Your eBooks are about to get a lot noisier and and a lot more interactive.
The International Digital Publishing Forum (IDPF) met today in Frankfurt, and the assembled members voted to accept the current Epub3 spec as final. This move will pave the way for developers, eBook creators, and eBookstores to start getting ready for the new and best eBook format to hit the market.
The Epub3 spec is based on HTML5, and it makes use of the latest in interactive content, rich media (audio, video), and global lauguage support. “EPUB has become the industry standard format for digital publications based on Web Standards that are structured, reliable, device-independent, and accessible,” said BIll McCoy, Executive Director, IDPF. “As digital publications evolve from digitized text into enhanced eBooks and new forms of expression, EPUB 3 will dramatically expand the ability of authors and publishers to deliver richer experiences to their readers across disparate devices, in browsers and in apps.”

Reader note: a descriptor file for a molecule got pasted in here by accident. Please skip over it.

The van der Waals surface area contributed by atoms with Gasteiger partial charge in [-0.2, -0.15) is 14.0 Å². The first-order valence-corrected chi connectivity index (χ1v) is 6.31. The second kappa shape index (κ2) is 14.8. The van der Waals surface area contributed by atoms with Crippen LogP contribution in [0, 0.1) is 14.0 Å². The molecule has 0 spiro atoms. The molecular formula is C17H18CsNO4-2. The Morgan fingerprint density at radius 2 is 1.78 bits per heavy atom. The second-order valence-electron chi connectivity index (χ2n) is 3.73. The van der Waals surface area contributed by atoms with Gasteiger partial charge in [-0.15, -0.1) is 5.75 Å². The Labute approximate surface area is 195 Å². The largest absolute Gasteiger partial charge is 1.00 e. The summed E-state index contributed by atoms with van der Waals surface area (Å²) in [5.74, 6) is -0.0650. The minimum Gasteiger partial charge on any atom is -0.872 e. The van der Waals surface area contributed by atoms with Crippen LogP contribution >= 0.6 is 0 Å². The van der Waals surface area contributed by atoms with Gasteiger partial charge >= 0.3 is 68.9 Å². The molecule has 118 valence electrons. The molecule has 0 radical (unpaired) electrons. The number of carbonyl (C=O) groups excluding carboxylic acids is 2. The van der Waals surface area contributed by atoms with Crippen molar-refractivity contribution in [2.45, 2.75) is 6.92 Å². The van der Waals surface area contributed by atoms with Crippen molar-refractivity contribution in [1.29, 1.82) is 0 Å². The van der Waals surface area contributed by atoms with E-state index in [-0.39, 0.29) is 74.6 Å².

So what does this mean for readers? Not too much, today. Right now there aren’t any tools to make Epub3 eBooks (it’s largely being done by hand at the moment), and there aren’t any eBook readers which support the format. There is one app that suppports some of the details of Epub3 (iBooks), but it’s not clear yet how iBooks differs from the official spec.
We won’t see much in the way of Epub3 eBooks until more tools are released. But even when the eBooks hit the virtual shelves, we will still probably have to wait for the apps and eReaders to be updated. No current eReader supports Epub3, and they’ll need a firmware update before they do.
Unfortunately, a number of eReaders probably won’t be getting that update. For example, Sony has a reputation for not updating their past models, so if you don’t have a Sony Reader PSR-T1 you’re out of luck.